x Abu Dhabi, UAETuesday 25 July 2017

US Jews 'want peace in Middle East'

J Street Poll shows that American Jews support peace in the Middle East and negotiations for a Hamas-Fatah government.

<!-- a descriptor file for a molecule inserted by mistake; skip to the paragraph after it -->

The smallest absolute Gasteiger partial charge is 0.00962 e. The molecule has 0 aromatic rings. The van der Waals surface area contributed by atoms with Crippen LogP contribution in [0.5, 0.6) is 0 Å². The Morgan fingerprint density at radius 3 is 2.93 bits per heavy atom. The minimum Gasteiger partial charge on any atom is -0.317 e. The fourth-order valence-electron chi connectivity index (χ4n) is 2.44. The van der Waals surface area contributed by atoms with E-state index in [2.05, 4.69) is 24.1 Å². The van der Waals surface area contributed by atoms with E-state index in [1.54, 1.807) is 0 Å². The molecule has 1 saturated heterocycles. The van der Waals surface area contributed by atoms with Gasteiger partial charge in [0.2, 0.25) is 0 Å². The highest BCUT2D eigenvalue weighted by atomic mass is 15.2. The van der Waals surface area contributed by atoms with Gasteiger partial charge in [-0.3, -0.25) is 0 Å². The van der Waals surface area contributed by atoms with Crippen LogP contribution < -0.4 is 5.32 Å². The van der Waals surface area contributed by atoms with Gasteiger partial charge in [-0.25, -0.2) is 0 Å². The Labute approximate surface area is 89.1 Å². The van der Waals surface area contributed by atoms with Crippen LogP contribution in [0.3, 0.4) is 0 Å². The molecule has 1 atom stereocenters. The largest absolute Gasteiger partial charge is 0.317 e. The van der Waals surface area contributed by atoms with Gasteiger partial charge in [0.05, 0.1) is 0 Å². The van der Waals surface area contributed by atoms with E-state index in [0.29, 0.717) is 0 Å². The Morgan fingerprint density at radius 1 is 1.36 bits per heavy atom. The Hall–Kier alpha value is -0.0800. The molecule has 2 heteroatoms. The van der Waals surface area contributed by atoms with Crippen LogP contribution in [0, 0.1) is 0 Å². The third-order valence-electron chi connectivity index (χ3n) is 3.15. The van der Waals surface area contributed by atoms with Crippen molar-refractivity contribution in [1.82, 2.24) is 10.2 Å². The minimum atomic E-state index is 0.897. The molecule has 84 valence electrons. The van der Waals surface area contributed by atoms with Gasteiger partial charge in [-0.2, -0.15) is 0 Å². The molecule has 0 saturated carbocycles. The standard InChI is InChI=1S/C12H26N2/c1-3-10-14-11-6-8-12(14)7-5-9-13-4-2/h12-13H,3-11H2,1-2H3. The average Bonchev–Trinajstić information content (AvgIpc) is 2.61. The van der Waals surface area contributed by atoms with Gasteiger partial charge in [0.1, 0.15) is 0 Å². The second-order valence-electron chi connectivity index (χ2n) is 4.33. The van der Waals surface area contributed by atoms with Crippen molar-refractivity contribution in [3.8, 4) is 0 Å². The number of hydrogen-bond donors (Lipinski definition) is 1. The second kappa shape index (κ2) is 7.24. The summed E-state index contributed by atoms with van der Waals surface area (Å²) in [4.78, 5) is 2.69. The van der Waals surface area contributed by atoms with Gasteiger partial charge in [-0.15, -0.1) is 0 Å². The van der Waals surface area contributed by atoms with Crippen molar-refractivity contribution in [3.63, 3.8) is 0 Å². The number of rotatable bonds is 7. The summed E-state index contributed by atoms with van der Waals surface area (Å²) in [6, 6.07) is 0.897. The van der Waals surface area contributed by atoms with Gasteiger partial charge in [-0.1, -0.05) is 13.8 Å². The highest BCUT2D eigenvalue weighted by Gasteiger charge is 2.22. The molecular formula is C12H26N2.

NEW YORK // Two out of three Jewish-Americans support negotiations with a Hamas-Fatah unity government and are split about whether the United States should attack Iran, according to the latest poll by J Street, a dovish lobbying group. There was overwhelming support for active US engagement to bring about Middle East peace, including a role for Washington as a "fair and impartial broker" rather than one that "sides with Israel". "Overall, this poll demonstrates that American Jews take very sophisticated and nuanced positions when it comes to American policy towards the Middle East," Jeremy Ben-Ami, J Street's executive director, said. "While some of the louder voices from the American Jewish community focuses exclusively on the need to confront Iran, or isolating Hamas, or on military aspects of the conflict, American Jews as a whole understand that diplomatic engagement with Iran or with a unified Palestinian government, which includes Hamas, are essential Israeli and American interests," he said. J Street's self-declared intention is to present a "pro-Israel, pro-peace" stance in contrast to bigger and more established lobbying groups, such as the American Israel Public Affairs Committee (Aipac). Launched last year, the group distributed US$570,000 (Dh2.1 million) to House and Senate candidates last year, making it "the largest of several dozen pro-Israel PACs in the country", it said. The poll was conducted among 800 self-identified adult US Jews, and such demographic details as synagogue attendance or age reflected those of other surveys, for example, by the Pew Forum on Religion and Public Life. When asked whether the United States should attack Iran if it was on the verge of developing nuclear weapons, US Jews were split 41 per cent to 40 per cent while 16 per cent chose neither. There was a 39 per cent to 37 per cent split when asked to choose between direct negotiations that provide Iran with incentives to abandon its nuclear programme and sanctions that force Iran to choose between nuclear weapons and international isolation. On the Gaza Strip, the poll found that 3-1 US Jews "approved" of Israel's massive offensive at the beginning of this year although 59 per cent said it had either no effect on Israel's security or made it less secure. Gerstein/Agne Communications, which wrote the questionnaire for the poll, said it was important to note the survey was conducted before recent revelations of the reckless behaviour of some Israeli soldiers during the offensive and that American Jewish attitudes were still evolving. "When Israel is threatened, American Jews will rally to its defence. J Street too is unwavering in its commitment to Israel's security," Mr Ben-Ami said. "However, we - and American Jews as a whole - can move beyond simply choosing sides to ask what's best for Israel." Seventy-six per cent of US Jews supported a two-state solution, such as that nearly reached eight years ago. J Street noted disapprovingly the lack of such support by Benjamin Netanyahu, the Likud leader who is likely to lead the next Israeli government. Jewish-Americans were also strongly opposed to settlement expansion in the Palestinian territories, including 64 per cent of those who follow the Reform strand of Judaism and 72 per cent of those who give money to political campaigns. But 80 per cent of ultra-Orthodox Jews strongly supported settlements. There was also strong support for Barack Obama, the president. However, Hillary Clinton, the secretary of state, scored notably higher support at 70 per cent than the 42 per cent for George Mitchell, the Middle East envoy, who is half-Lebanese. Nonetheless, 57 per cent thought he should act as a "fair and impartial" broker compared to 25 per cent who thought he should side with Israel. More broadly, US Jews did not consider themselves conservative, with 73 per cent having an unfavourable view of Rush Limbaugh, the outspoken radio show host who recently said again that he wanted Mr Obama to "fail" in his reform efforts. Sarah Palin, the former Republican vice-presidential candidate, and the Republican Party as a whole, also scored similarly poor ratings. The seemingly liberal tilt on Israel of the Jewish community in the US, and of the Obama administration it overwhelmingly voted for, has raised concern within conservative circles in the United States as well as in Israel. Many took note of a recent speech that was critical of both Israel and the Palestinians by Gary Ackerman, a pro-Israel Democratic congressman from New York. "The downward pressure comes from terrorism and the march of settlements and outposts, from the firing of rockets and the perpetration of settler pogroms ? It comes from tunnels in Gaza and from digging in Jerusalem as well," he recently told the House of Representatives' Middle East subcommittee, which he chairs. "There is no moral equivalence between these acts, but they are part of the same destructive dynamic." Charles Freeman, an Arabist diplomat who recently withdrew from his appointment to a top US intelligence post, blamed "character assassination" by the pro-Israel lobby after denunciations of his criticism of Israel and his ties to Saudi Arabia and China. Aipac did not openly lobby against him and opposition to Mr Freeman appeared to be driven by hawkish internet campaigners. sdevi@thenational.ae